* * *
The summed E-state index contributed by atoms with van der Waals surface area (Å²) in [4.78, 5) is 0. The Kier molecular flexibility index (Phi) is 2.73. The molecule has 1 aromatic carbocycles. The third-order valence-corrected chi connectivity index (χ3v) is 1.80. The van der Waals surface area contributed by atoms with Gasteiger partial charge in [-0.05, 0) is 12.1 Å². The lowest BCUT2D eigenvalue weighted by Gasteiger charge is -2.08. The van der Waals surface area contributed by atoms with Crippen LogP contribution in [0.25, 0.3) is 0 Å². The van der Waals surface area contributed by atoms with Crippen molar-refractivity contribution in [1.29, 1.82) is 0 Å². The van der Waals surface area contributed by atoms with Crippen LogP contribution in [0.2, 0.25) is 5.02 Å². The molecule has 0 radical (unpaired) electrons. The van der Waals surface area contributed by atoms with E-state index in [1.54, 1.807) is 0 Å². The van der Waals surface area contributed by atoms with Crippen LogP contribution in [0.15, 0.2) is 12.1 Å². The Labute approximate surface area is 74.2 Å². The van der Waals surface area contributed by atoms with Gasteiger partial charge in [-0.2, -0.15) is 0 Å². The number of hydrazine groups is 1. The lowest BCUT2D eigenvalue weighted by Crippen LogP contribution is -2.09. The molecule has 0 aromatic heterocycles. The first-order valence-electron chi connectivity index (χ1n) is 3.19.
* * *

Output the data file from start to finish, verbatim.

The summed E-state index contributed by atoms with van der Waals surface area (Å²) in [4.78, 5) is 0. The Kier molecular flexibility index (Phi) is 2.73. The molecule has 1 aromatic carbocycles. The third-order valence-corrected chi connectivity index (χ3v) is 1.80. The van der Waals surface area contributed by atoms with Gasteiger partial charge in [-0.05, 0) is 12.1 Å². The lowest BCUT2D eigenvalue weighted by Gasteiger charge is -2.08. The van der Waals surface area contributed by atoms with Crippen LogP contribution in [0.25, 0.3) is 0 Å². The van der Waals surface area contributed by atoms with Crippen molar-refractivity contribution in [1.29, 1.82) is 0 Å². The van der Waals surface area contributed by atoms with Crippen LogP contribution in [0.2, 0.25) is 5.02 Å². The molecule has 0 radical (unpaired) electrons. The van der Waals surface area contributed by atoms with E-state index in [1.54, 1.807) is 0 Å². The van der Waals surface area contributed by atoms with Crippen LogP contribution in [0.15, 0.2) is 12.1 Å². The Labute approximate surface area is 74.2 Å². The van der Waals surface area contributed by atoms with Gasteiger partial charge in [-0.2, -0.15) is 0 Å². The number of hydrazine groups is 1. The lowest BCUT2D eigenvalue weighted by Crippen LogP contribution is -2.09. The molecule has 0 aromatic heterocycles. The first-order valence-electron chi connectivity index (χ1n) is 3.19.